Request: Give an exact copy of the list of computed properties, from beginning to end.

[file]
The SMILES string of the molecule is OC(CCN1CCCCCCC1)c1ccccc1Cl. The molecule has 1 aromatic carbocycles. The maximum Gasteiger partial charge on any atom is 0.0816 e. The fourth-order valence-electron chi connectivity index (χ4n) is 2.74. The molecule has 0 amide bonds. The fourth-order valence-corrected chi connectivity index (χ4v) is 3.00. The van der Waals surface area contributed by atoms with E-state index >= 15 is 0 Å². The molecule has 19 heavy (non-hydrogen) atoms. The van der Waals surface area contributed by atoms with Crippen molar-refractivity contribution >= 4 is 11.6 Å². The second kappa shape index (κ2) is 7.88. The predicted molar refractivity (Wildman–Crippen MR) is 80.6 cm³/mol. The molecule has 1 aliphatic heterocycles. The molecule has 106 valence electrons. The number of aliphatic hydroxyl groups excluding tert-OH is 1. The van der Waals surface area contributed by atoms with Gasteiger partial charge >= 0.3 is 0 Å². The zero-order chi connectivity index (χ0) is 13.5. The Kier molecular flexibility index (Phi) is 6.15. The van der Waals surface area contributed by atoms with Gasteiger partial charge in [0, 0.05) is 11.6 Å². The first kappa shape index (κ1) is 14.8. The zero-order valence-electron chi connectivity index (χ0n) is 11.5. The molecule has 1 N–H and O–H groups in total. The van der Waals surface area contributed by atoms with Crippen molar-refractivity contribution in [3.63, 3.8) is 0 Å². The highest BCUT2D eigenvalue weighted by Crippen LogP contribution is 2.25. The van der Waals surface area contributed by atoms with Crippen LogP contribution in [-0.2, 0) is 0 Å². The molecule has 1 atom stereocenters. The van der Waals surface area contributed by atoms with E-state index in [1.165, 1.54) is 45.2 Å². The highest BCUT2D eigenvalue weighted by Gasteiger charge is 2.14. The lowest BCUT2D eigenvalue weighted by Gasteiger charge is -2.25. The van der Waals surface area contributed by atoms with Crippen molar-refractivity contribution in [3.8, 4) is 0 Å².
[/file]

The SMILES string of the molecule is OC(CCN1CCCCCCC1)c1ccccc1Cl. The molecule has 1 aromatic carbocycles. The maximum Gasteiger partial charge on any atom is 0.0816 e. The fourth-order valence-electron chi connectivity index (χ4n) is 2.74. The molecule has 0 amide bonds. The fourth-order valence-corrected chi connectivity index (χ4v) is 3.00. The van der Waals surface area contributed by atoms with E-state index >= 15 is 0 Å². The molecule has 19 heavy (non-hydrogen) atoms. The van der Waals surface area contributed by atoms with Crippen molar-refractivity contribution >= 4 is 11.6 Å². The second kappa shape index (κ2) is 7.88. The predicted molar refractivity (Wildman–Crippen MR) is 80.6 cm³/mol. The molecule has 1 aliphatic heterocycles. The molecule has 106 valence electrons. The number of aliphatic hydroxyl groups excluding tert-OH is 1. The van der Waals surface area contributed by atoms with Gasteiger partial charge >= 0.3 is 0 Å². The zero-order chi connectivity index (χ0) is 13.5. The Kier molecular flexibility index (Phi) is 6.15. The van der Waals surface area contributed by atoms with Gasteiger partial charge in [0, 0.05) is 11.6 Å². The first kappa shape index (κ1) is 14.8. The zero-order valence-electron chi connectivity index (χ0n) is 11.5. The molecule has 1 N–H and O–H groups in total. The van der Waals surface area contributed by atoms with Crippen molar-refractivity contribution in [3.63, 3.8) is 0 Å². The highest BCUT2D eigenvalue weighted by Crippen LogP contribution is 2.25. The van der Waals surface area contributed by atoms with Crippen LogP contribution in [-0.2, 0) is 0 Å². The molecule has 1 atom stereocenters. The van der Waals surface area contributed by atoms with E-state index in [1.165, 1.54) is 45.2 Å². The highest BCUT2D eigenvalue weighted by Gasteiger charge is 2.14. The lowest BCUT2D eigenvalue weighted by Gasteiger charge is -2.25. The van der Waals surface area contributed by atoms with Crippen molar-refractivity contribution in [3.8, 4) is 0 Å².